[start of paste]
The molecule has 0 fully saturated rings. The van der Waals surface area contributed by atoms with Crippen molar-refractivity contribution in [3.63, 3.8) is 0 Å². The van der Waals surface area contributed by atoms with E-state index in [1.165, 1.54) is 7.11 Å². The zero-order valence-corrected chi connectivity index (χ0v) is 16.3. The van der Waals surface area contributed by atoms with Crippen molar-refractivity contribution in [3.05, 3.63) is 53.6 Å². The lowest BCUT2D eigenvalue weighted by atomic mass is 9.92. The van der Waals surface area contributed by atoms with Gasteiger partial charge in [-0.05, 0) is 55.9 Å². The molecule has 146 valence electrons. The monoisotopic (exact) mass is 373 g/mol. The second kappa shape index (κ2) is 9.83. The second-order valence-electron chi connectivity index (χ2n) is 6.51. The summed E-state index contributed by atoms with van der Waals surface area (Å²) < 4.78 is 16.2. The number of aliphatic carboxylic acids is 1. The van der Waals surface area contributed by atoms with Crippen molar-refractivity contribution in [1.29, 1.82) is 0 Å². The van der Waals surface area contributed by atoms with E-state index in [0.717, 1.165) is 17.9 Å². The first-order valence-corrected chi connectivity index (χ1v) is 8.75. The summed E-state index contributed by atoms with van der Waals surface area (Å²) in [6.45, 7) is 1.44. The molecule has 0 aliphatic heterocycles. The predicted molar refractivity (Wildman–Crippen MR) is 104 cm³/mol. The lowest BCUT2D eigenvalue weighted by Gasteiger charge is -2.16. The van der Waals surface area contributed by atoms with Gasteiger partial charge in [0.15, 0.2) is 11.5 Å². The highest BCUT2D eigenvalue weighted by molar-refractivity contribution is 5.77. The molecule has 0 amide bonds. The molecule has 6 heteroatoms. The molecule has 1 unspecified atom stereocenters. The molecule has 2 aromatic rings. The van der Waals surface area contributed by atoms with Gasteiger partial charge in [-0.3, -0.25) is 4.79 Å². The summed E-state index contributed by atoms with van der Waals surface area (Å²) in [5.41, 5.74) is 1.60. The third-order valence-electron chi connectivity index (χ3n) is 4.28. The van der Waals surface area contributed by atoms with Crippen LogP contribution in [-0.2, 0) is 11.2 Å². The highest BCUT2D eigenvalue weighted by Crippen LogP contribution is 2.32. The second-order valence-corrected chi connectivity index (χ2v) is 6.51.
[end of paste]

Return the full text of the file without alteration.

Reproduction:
The molecule has 0 fully saturated rings. The van der Waals surface area contributed by atoms with Crippen molar-refractivity contribution in [3.63, 3.8) is 0 Å². The van der Waals surface area contributed by atoms with E-state index in [1.165, 1.54) is 7.11 Å². The zero-order valence-corrected chi connectivity index (χ0v) is 16.3. The van der Waals surface area contributed by atoms with Crippen molar-refractivity contribution in [3.05, 3.63) is 53.6 Å². The lowest BCUT2D eigenvalue weighted by atomic mass is 9.92. The van der Waals surface area contributed by atoms with Gasteiger partial charge in [-0.05, 0) is 55.9 Å². The molecule has 146 valence electrons. The monoisotopic (exact) mass is 373 g/mol. The second kappa shape index (κ2) is 9.83. The second-order valence-electron chi connectivity index (χ2n) is 6.51. The summed E-state index contributed by atoms with van der Waals surface area (Å²) < 4.78 is 16.2. The number of aliphatic carboxylic acids is 1. The van der Waals surface area contributed by atoms with Crippen molar-refractivity contribution in [1.29, 1.82) is 0 Å². The van der Waals surface area contributed by atoms with E-state index in [0.717, 1.165) is 17.9 Å². The first-order valence-corrected chi connectivity index (χ1v) is 8.75. The summed E-state index contributed by atoms with van der Waals surface area (Å²) in [6.45, 7) is 1.44. The molecule has 0 aliphatic heterocycles. The predicted molar refractivity (Wildman–Crippen MR) is 104 cm³/mol. The lowest BCUT2D eigenvalue weighted by Gasteiger charge is -2.16. The van der Waals surface area contributed by atoms with Gasteiger partial charge in [0.15, 0.2) is 11.5 Å². The highest BCUT2D eigenvalue weighted by molar-refractivity contribution is 5.77. The molecule has 0 amide bonds. The molecule has 6 heteroatoms. The molecule has 1 unspecified atom stereocenters. The molecule has 2 aromatic rings. The van der Waals surface area contributed by atoms with Gasteiger partial charge in [-0.3, -0.25) is 4.79 Å². The summed E-state index contributed by atoms with van der Waals surface area (Å²) in [5.41, 5.74) is 1.60. The third-order valence-electron chi connectivity index (χ3n) is 4.28. The van der Waals surface area contributed by atoms with Crippen LogP contribution in [-0.2, 0) is 11.2 Å². The highest BCUT2D eigenvalue weighted by Crippen LogP contribution is 2.32. The second-order valence-corrected chi connectivity index (χ2v) is 6.51.